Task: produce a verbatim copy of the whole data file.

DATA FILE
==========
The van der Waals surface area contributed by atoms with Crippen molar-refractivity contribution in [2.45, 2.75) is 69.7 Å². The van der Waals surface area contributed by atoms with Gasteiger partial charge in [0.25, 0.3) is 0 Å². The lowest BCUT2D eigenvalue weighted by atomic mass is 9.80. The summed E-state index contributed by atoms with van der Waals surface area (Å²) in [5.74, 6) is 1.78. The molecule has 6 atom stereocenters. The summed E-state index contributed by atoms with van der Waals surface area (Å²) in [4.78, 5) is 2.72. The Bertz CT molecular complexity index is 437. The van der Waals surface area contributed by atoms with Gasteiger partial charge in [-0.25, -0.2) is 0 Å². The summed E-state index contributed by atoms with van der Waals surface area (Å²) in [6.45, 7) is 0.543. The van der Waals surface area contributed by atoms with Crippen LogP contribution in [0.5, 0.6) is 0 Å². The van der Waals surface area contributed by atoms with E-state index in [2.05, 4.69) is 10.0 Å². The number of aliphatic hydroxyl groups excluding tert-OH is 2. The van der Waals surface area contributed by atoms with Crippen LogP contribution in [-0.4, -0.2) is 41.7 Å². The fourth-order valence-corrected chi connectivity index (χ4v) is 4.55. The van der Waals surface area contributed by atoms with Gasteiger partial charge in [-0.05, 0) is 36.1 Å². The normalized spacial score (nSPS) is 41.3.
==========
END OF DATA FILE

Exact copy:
The van der Waals surface area contributed by atoms with Crippen molar-refractivity contribution in [2.45, 2.75) is 69.7 Å². The van der Waals surface area contributed by atoms with Gasteiger partial charge in [0.25, 0.3) is 0 Å². The lowest BCUT2D eigenvalue weighted by atomic mass is 9.80. The summed E-state index contributed by atoms with van der Waals surface area (Å²) in [5.74, 6) is 1.78. The molecule has 6 atom stereocenters. The summed E-state index contributed by atoms with van der Waals surface area (Å²) in [4.78, 5) is 2.72. The Bertz CT molecular complexity index is 437. The van der Waals surface area contributed by atoms with Gasteiger partial charge in [-0.25, -0.2) is 0 Å². The summed E-state index contributed by atoms with van der Waals surface area (Å²) in [6.45, 7) is 0.543. The van der Waals surface area contributed by atoms with Crippen LogP contribution in [0.5, 0.6) is 0 Å². The van der Waals surface area contributed by atoms with E-state index in [2.05, 4.69) is 10.0 Å². The number of aliphatic hydroxyl groups excluding tert-OH is 2. The van der Waals surface area contributed by atoms with Crippen LogP contribution in [-0.4, -0.2) is 41.7 Å². The fourth-order valence-corrected chi connectivity index (χ4v) is 4.55. The van der Waals surface area contributed by atoms with Gasteiger partial charge in [-0.05, 0) is 36.1 Å². The normalized spacial score (nSPS) is 41.3.